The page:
Abstract: The advent of the coronavirus disease (COVID-19) threw the world into pandemonium as most countries were unprepared for its sudden outbreak. Industrialised countries swung into action by applying technology to monitor COVID-19 cases while accentuating research and development (R&D) activities to develop COVID-19 vaccines and drugs. However, Nigeria has not significantly contributed to global research efforts aimed at addressing the challenges posed by the pandemic. This paper applied a case study approach and situational analysis to examine the state of R&D in Nigeria relative to other economies. The paper goes on to investigate the impact of COVID-19 on Nigerias health sector and the economy at large while emphasising the imperativeness of R&D in effectively handling future outbreaks and, thus, achieving economic and technological catch-up. This study revealed that Nigeria remains a laggard in R&D spending as well as R&D activities, particularly in the health sector as exposed by the recent COVID-19 pandemic. This further reinforces the imperative for Nigeria to significantly and urgently increase its R&D spending not only to combat subsequent health challenges but also to facilitate rapid structural transformation and economic development.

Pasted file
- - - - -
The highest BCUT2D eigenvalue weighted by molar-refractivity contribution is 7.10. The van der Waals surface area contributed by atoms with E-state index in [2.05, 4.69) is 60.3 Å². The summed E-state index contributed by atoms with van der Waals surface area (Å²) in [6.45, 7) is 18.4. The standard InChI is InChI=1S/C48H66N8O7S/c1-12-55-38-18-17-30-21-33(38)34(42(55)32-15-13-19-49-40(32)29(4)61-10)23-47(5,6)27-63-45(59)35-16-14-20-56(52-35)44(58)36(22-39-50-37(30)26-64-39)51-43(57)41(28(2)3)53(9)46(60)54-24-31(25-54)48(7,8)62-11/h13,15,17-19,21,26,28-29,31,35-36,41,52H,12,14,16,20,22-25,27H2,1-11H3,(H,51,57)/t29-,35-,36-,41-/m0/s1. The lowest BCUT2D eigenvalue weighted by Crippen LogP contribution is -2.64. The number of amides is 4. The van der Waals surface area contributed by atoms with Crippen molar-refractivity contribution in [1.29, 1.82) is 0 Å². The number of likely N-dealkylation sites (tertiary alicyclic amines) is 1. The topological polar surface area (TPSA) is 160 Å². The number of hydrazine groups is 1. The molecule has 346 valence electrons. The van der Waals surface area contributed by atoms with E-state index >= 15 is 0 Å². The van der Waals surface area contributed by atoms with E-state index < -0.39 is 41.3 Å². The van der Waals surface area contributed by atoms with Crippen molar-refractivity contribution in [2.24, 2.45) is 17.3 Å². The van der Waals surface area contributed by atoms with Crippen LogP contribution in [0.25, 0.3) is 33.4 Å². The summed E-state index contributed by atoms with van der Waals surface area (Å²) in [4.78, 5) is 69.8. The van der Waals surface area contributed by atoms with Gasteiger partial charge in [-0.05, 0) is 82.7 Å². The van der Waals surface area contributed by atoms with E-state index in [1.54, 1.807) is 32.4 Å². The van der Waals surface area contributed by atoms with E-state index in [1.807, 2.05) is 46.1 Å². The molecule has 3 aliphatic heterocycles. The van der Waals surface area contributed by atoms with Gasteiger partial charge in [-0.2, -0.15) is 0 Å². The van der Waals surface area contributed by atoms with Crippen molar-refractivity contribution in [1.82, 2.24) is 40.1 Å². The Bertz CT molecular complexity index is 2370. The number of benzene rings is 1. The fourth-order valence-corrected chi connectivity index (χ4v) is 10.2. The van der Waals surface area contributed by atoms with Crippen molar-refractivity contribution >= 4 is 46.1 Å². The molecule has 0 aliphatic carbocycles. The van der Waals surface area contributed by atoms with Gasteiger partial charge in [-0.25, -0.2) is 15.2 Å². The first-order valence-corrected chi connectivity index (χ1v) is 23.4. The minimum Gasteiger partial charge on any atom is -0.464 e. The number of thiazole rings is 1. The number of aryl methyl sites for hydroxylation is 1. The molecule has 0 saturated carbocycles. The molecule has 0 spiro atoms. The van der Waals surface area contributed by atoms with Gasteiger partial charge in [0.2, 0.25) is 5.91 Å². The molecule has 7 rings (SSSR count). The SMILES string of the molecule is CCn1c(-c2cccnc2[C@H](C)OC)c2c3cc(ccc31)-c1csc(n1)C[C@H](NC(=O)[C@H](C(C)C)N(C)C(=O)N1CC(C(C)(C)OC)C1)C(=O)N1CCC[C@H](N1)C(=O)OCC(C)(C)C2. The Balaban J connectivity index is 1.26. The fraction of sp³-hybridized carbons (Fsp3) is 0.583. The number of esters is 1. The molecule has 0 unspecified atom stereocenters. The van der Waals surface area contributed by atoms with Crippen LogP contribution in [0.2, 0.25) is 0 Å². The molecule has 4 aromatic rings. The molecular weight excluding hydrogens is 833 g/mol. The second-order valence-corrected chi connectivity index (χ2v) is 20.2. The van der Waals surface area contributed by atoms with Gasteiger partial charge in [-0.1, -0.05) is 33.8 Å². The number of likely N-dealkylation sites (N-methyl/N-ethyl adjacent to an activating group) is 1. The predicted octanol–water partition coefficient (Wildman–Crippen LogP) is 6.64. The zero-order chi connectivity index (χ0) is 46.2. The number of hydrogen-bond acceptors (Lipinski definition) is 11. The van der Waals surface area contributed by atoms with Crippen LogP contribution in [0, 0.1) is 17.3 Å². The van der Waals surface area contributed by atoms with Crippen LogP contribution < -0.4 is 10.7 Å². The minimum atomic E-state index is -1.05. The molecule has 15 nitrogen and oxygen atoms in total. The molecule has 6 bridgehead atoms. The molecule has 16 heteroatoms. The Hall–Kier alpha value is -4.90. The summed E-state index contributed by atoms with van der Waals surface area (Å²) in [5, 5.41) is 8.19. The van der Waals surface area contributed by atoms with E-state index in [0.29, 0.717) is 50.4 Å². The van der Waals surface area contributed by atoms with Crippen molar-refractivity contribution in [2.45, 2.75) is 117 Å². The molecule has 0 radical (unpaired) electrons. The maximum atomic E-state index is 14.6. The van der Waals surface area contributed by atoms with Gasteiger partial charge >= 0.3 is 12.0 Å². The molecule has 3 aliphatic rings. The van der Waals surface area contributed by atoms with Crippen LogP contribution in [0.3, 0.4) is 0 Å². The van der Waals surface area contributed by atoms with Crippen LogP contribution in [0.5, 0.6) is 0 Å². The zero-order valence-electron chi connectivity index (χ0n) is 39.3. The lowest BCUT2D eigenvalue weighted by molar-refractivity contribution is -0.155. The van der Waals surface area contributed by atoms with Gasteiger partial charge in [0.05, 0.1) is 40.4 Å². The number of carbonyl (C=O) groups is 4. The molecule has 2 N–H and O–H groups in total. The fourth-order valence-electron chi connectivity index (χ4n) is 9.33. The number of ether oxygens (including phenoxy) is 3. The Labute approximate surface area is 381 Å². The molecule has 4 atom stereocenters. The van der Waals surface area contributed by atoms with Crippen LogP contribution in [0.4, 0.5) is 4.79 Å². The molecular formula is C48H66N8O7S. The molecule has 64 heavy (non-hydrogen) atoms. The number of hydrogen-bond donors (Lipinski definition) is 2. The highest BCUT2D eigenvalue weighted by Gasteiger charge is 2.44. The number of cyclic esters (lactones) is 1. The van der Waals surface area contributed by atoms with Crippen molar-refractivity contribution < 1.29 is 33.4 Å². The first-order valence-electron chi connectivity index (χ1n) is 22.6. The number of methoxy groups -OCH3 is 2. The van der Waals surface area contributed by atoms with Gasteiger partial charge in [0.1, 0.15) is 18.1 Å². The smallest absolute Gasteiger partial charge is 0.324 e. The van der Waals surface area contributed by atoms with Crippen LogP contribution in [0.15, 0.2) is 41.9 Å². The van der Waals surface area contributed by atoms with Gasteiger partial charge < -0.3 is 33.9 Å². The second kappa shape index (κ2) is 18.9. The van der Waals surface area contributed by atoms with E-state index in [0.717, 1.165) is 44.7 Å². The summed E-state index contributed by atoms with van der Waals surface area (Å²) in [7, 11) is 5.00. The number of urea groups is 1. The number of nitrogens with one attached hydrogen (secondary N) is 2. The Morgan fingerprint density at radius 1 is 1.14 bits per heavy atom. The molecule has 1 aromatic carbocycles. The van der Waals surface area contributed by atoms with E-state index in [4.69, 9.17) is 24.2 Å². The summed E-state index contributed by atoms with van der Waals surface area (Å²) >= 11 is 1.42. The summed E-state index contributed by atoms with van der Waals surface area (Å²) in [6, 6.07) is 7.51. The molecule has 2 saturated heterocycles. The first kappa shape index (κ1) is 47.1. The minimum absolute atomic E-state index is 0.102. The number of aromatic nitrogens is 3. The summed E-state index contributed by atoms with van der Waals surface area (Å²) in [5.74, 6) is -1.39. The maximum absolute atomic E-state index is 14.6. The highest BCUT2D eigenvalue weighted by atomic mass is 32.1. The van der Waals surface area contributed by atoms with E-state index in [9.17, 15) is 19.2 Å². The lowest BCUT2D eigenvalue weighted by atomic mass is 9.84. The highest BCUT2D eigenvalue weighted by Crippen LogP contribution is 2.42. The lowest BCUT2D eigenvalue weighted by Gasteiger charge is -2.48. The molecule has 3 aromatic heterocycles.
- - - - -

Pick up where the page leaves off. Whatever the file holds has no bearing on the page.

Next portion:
Keywords: rnKey words: R&D; COVID-19; health sector; economic development; Nigeriarn.

  • Factors affecting Technological Learning through collaboration in Developing Countries Case study: Oil & Gas sector   Order a copy of this article
    by Soroush Ghazinoori, Maryam Nozari